Candidates 2016 – Rounds 10-12

It’s amazing how fast things change in Moscow. Every round brings new (or old) leaders and it seems the ups and downs have only begun.

Anand has been considered as one of the best defenders ever, but I am afraid this is no longer the case. In the last 3 rounds he lost twice with black, both times in the English Opening, and won once. In the games he lost he never got out of the opening, and, what’s more surprising, he never offered resistance. Very similar to his loss against Karjakin from Round 4 – when things started to go wrong he simply stopped resisting. This is not the same Anand that was impossible to beat. I think I know the reason for this, and no, it’s not age. With his perfect opening preparation he almost always gets excellent positions out of the opening, whether that be an advantage with white, or a safe or equal position with black. And this has been going on for quite a while. When you get accustomed to starting the game from a favourable position you grow out of the habit of fighting from a position with a disadvantage. And in those rare cases when he gets surprised in the opening (the losses with black in Rounds 10 and 12) he simply cannot adjust and goes down easily. If you recall my analysis of Karjakin-Anand from Round 4 you will remember that I called this the Grischuk strategy – getting Anand into unfamiliar terrain early on. But both Caruana in Round 10 and Nakamura in Round 12 modified this strategy by going for main lines (in the English) and preparing a rare continuation there.

Another point may be that once Anand understands he’s lost he stops trying, probably because he believes he cannot save the game and saves energy and time by playing shorter games. But that is not the attitude he used to have.

The game Anand won was a masterpiece. He punished Karjakin for his cynical play by playing a wonderful endgame. Bear in mind that in Round 11 it was a must-win situation for Anand as he was trailing Karjakin by half a point and had already lost to him in the first half of the event, thus losing to him in a possible tie-break in case of a draw.

It is notable that the players came to the conclusion that 1 c4 is the move to play, as more and more games start with this move. It has the merit of avoiding the Grunfeld and the Berlin and it leads to playable positions.

Karjakin played a theoretical draw with white against Giri in Round 10 and was then punished by Anand for throwing away the white pieces. He was lucky to play Topalov in Round 12 as he practically got a point very easily in view of Topalov’s atrocious handling of the Najdorf. Topalov may be in last place, but he is directly influencing the standings – if Caruana fails to win the tournament then he only need to look at his games against Topalov – he was winning in both and yet managed only 2 draws.

Giri keeps trying and keeps drawing. It’s strange that he didn’t manage to finish Nakamura off in Round 11, after increasing his advantage to a point where he thought he was winning by force:

The players look at each other’s preparation during the tournament, so Giri chose the a4 plan in the Giuoco Piano (even though he’s not an 1 e4 player) that brought success to Anand against Aronian in Round 9 and Caruana against Topalov in Round 4 (even though Caruana didn’t win being a piece up!) So far black hasn’t managed to show a clear-cut way to equalize against this plan, so expect to see it more in the future!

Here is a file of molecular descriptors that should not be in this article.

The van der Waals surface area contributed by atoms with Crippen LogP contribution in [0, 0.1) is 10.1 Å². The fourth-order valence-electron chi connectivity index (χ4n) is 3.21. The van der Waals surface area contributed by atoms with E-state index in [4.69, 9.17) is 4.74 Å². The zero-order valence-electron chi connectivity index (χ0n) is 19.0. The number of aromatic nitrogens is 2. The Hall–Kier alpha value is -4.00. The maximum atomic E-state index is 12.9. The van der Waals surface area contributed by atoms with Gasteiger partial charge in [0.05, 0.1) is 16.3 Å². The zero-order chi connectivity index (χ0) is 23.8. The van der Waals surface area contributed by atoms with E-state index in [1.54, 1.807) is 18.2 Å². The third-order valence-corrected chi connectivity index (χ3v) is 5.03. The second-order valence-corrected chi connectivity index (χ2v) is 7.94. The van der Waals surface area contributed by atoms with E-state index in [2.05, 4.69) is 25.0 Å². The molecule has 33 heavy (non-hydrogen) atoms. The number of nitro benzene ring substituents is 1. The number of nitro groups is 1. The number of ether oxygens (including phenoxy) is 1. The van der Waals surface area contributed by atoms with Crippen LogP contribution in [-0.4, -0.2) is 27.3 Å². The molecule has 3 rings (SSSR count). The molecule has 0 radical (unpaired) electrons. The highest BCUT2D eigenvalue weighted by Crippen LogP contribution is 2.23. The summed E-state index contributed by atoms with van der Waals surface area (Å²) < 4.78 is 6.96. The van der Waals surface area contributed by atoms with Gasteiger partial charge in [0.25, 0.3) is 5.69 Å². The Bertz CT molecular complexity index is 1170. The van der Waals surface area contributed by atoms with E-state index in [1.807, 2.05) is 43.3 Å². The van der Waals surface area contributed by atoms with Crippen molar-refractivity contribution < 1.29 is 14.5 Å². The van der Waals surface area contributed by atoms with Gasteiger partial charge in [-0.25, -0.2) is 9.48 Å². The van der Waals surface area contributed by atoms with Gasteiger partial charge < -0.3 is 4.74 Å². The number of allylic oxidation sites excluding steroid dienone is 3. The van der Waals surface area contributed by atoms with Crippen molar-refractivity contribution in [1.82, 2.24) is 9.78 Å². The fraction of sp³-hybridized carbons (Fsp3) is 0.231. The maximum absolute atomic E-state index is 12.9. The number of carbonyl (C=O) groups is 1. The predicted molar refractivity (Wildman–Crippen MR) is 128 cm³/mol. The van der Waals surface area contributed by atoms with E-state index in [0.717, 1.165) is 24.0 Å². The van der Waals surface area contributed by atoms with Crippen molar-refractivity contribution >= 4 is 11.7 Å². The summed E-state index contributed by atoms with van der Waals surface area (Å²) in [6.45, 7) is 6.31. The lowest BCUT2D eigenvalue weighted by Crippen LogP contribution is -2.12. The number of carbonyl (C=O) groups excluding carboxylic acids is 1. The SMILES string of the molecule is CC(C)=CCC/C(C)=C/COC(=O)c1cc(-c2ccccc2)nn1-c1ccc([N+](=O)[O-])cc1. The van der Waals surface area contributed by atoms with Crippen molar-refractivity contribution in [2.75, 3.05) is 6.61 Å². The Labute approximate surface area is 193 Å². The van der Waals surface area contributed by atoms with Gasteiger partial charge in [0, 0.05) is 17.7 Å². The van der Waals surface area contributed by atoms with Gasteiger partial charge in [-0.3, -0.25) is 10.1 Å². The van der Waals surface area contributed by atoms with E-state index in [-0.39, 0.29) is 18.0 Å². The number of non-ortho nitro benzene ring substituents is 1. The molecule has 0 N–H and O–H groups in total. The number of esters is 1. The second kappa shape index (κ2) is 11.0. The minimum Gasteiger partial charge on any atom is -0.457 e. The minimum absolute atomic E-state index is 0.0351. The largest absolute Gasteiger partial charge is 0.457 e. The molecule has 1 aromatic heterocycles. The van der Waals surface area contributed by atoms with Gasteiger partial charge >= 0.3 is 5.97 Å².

Svidler caught Aronian on 50% by beating him in their direct duel in Round 11. Only a second black win in the whole tournament, courtesy of Aronian’s very unstable play after his loss to Anand in Round 9. Aronian should have bounced back from that loss to Anand as he got a winning position against Topalov in Round 10, but what he did in that game is difficult to explain:

Add to this his game with Svidler, where he had an almost decisive attack and we get the same Aronian who botched all the previous World Championship cycles he participated in. It’s incredible how his level of play drops so dramatically in the course of a single game!

Svidler was getting a lot of opportunities in the previous rounds, thanks to his excellent preparation, but only won when he got problems out of the opening. Some people need to suffer and only suffering brings the best out of them! Compare this mental setup with Anand’s habit of getting good positions and capitalizing on them – different people have different preferences, obviously!

As I wrote in my previous post, the players who no longer have a chance to win may heavily influence the outcome of the tournament. Nakamura busted Anand in Round 12, Topalov gave Karjakin an easy win also in Round 12 and this affected the standings yet again. They play each other after the rest day and in the final round Nakamura is white against Aronian while Topalov is black against Giri.

A possible decider could be the last round game Karjakin-Caruana. For now Karjakin has the better tie-break (bigger number of wins) which means that most probably Caruana will have to try and use his last white against Svidler in Round 13. Karjakin is black against Aronian in Round 13 and that is the last theoretical chance for Aronian, as in case of a win he will catch Karjakin. Anand is white against Giri in Round 13, a chance for both actually, and he’s black with Svidler in the last round. Perhaps the man who holds everything in his own hands is Svidler, because he gets to play the players above him and if he beats them then he can easily come off a winner.

Six players still have chances to win and this makes the tournament quite unique. I wouldn’t dare predict how all this will pan out.

Alex Colovic
A professional player, coach and blogger. Grandmaster since 2013.
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